A CPOE (also sometimes referred to as Computerized Provider Order Entry) is an electronic entry of patient care orders that electronically transmits itself to the departments (lab, radiology, etc.) or outside organizations that will fulfill it. CPOE orders can be distributed more quickly than their predecessors. They eliminate errors based on hand-writing, and can prevent duplicate orders by checking new orders against existing orders.
Mr. Martin has achieved good control of his diabetes, blood pressure, and lipids. For the past year, he's been on stable doses of his medications, and his lab results have been stable as well. He can now settle into a more predictable routine, and won't need to visit the office or undergo lab tests as frequently. In about six months, Mr. Martin will need to come in for a hemoglobin A1c lab test, and then a visit. Another six months after that, he'll need to come in for further tests (another hemoglobin A1c a fasting lipid profile and a urine microalbumin test, both for his diabetes), and then another office visit.
A patient's EHR often contains unfulfilled orders. Patients forget tests, or can't find the time to get them done. If physicians can't see patients' existing future orders or recent lab results, they may accidentally order tests that have already been done or ordered, or very similar tests. This would duplicate their colleagues' work and spend resources wastefully.
When users place new orders, they can simultaneously be able to see the work that's already been done, without navigating away from their own unfinished orders and losing their work.
Naming orders can be a challenge, because tests and procedures can have several commonly-used names. Different organizations may use different names for the same test. The physician ordering procedures might not be familiar with precise names listed in the EHR order catalog. The EHR might formally call a chest x-ray "XR chest". A physician, however, might look for it under:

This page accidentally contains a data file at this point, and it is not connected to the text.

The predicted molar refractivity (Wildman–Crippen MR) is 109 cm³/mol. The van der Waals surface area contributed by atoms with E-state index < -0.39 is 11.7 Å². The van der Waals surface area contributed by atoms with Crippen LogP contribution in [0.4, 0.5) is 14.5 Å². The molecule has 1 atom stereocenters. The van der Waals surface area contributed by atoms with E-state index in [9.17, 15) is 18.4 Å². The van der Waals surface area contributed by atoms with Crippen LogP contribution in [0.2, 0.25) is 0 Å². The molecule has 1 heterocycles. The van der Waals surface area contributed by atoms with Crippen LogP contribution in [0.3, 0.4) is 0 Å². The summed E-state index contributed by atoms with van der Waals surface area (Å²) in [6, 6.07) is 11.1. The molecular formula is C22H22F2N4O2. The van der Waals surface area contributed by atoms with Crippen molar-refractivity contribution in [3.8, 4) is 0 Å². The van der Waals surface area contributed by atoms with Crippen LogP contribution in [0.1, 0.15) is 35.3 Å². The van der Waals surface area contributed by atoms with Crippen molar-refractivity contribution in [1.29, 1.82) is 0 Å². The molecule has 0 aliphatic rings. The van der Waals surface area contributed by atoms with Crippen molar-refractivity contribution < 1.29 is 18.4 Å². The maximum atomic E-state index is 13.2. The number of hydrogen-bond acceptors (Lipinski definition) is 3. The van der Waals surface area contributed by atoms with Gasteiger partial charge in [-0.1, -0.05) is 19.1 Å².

These are all correct ways to name a chest x-ray. Thus, the interface could allow physicians to find tests and procedures listed under their various commonly-used designations.
Tests physicians order in ER or urgent care scenarios are often high priority and need done STAT. Routine tests physicians order in primary care settings will almost always be lower-priority. They'll need completed today, in the near future, or at some specified future time. An EHR that could be easily configured to a specific care setting, one that established default "priority" settings for the orders it processed, would be a powerful support tool.
The EHR can make the problem and diagnosis lists readily available to physicians entering orders. It could also allow users to add new diagnoses on the fly, without having to exit the ordering tool to add them.
The EHR can provide clinical decision support by suggesting probable diagnoses based on patients' list entries and lab results.Some orders are almost exclusively associated with a single diagnosis, and in these cases the system could assign this diagnosis to these orders by default. For instance an order for a A hemoglobin A1c lab test will almost always be associated with a diagnosis of diabetes or hyperglycemia.
An adaptable EHR can let physicians “add to the shopping cart” (Figure 5.9), then “continue shopping” without checking out right away. This allows the physicians and patients to make preliminary decisions, and act on them immediately, but also allows them to make adjustments as the visit unfolds.
EHRs must offer users the option of building sets or collections of orders to facilitate their workflow. This offers users personalized clinical decision support and frees them from having to depend on their memories or external reference materials to complete involved tasks. Well Child Visits, for example, follow predictable patterns. They involve immunizations at regular, predetermined intervals, specific counseling (anticipatory guidance), and set follow-up visits.
A four-month-old's Well Child Visit would include:
This book was last updated 10 Nov 2014.
The designs in this book were created by our team and reviewed by a national panel of clinical and human factors experts, but have not been empirically tested against existing designs.
From the National Center for Cognitive Informatics & Decision Making in Healthcare
EHR Safety Enhanced Design Briefs:
Preventing Electronic Medication Order Errors (E-Prescribing)